Tag Archive for 'ADHD'

Students with EBD Hit Hardest by Texas Cap in Special Ed Enrollment

According to reports Brian M. Rosenthal published in the Houston (TX, US) Chronicle, since the early 2000s when the Texas Education Agency (TEA) essentially limited enrollment in special education to 8.5% of the school population, the category of students with disabilities that saw the largest decline in enrollment was emotional disturbance.

Mr. Rosenthal published a series of articles reporting his investigation of systematic denial of services to students with disabilities in Texas beginning in September 2016. The TEA created a system for rating local education agencies’ special education programs that included a benchmark for how many students should be be enrolled. In an installment published 19 November 2016 and entitled “Mentally ill lose out as special ed declines,” he begins the report with the story of Alston Jeffus, an adolescent who is on his way home after spending months in a state hospital. Here are a few paragraphs from Mr. Rosenthal’s article:

The Texas Education Agency’s decision to set an 8.5 percent target for special education enrollment has led schools to cut services for children with all types of disabilities, but mentally ill students like Alston have been disproportionately affected, the Houston Chronicle has found.

Federal law requires schools to provide counseling, therapy, protection from discipline and other support to children with “emotional disturbances,” including severe anxiety, depression, bipolar disorder and post-traumatic stress disorder. Today, however, Texas schools serve 42 percent fewer of those students, relative to overall enrollment, than when the TEA set the benchmark in 2004.

It is a bigger drop than has occurred in almost any other disability category.

In all, an estimated 500,000 school-age children in Texas have a serious mental illness that interferes with their functioning in family, school or community activities, according to the state Health and Human Services Commission.

Only 30,034 receive special education services.

There is a lot more to this story (subscription may be required). I recommend it to readers. Also, I encourage readers haven’t been following Mr. Rosenthal’s excellent reporting on this matter to catch up; the Chronicle published a guide to the series.

Sugar’s still not to blame

The sugar-makes-kids-hyper hypothesis is still false. Dan Willingham stuck another fork in it. Roasty-toasty. All done. Fizzle.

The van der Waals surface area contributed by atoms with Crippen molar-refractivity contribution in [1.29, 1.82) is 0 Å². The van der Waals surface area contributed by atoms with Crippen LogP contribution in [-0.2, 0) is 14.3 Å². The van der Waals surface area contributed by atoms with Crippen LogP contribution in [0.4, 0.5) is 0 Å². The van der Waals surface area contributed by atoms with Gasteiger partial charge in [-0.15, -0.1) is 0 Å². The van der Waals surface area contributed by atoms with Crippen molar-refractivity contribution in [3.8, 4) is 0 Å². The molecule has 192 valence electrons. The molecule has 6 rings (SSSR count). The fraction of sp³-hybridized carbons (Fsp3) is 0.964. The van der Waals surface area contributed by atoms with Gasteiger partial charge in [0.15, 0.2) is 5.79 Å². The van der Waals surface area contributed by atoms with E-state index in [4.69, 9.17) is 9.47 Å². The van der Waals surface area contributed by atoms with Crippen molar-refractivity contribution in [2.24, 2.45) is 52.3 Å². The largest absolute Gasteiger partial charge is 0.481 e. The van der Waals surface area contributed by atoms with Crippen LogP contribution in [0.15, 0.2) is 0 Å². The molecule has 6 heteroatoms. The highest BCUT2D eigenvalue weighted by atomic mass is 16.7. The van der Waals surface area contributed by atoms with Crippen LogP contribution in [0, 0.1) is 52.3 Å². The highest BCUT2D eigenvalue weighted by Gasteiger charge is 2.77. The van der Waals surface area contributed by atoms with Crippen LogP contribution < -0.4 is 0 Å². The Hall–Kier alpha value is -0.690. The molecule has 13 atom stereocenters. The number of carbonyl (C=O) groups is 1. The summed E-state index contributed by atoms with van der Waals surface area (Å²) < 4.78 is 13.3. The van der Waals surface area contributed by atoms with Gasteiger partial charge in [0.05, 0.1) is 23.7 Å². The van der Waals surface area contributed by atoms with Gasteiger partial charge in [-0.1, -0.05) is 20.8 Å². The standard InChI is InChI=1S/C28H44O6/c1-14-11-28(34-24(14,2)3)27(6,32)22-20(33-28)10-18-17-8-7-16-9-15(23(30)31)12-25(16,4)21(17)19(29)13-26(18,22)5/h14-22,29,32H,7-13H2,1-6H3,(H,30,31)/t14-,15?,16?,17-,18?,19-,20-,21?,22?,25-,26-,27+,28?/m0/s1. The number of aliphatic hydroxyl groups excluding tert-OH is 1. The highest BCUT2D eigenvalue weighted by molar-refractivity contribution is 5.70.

Now, I’m not advocating a high-fructose, feed-’em-soda-and-sweets diet, to be sure. It’s just that folks need to disabuse themselves of the popular myth that children’s levels of behavioral activity are governed by consumption of sucrose (whether from sugar cane or sugar beet).

Professor Willingham, who pops bubbles with the best of them, lanced this one in his guest post, “The Answer Sheet: How sugar really affects kids.” The evidence is basically the same as what I covered in the mid 1990s under the title “Sugar High?.”

First Step takes off

Hill Walker and colleagues reported that the First Step to Success program benefitted young children at risk for developing emotional or behavioral disorders. In a longitudinal study of the three-year program conducted in Albuquerque (NM, US), the researchers found substantial reductions in disruptive behavior and improvements in social functioning.

In a press release, Professor Walker said, “Albuquerque was the first opportunity we had to mount a large-scale study of the program using a randomized control group, the gold standard for research. First Step has been implemented widely, but not [studied] in this way.”
Continue reading ‘First Step takes off’

Systems of care for ADHD

Children and youths with ADHD and their families ought to know about systems of care. Systems of care are networks of services that are coordinated across different agencies and groups within the community. A system of care focuses on the needs of individuals and should be designed so that it takes advantage of that person’s strengths (i.e., is “strengths based”) and unique characteristics (e.g., ethnic background and native language).

Systems of care have been studied extensively in the disciplines focused on Emotional and Behavioral Disorders. They are not just for kids “lost to the streets.” The coordination of services can be beneficial for individuals with ADHD, too.

Learn more about ADHD and systems of care from the SAMHSA, the US Substance Abuse and Mental Health Services Administration. Download a PDF.

Daytrana patch recall

Over on Kenny Handleman’s ADDADHDBlog I learned of a product recall for Daytrana.

Do you or your child take the Daytrana patch for ADD/ADHD? If you do you need to know that the company that manufactures this drug, Noven Pharmaceuticals, is recalling two lot numbers.

Fortunately, the recall is for problems with the packaging. Parents still probably should learn about this product recall. Here’s link to Dr. Handleman’s blog entry.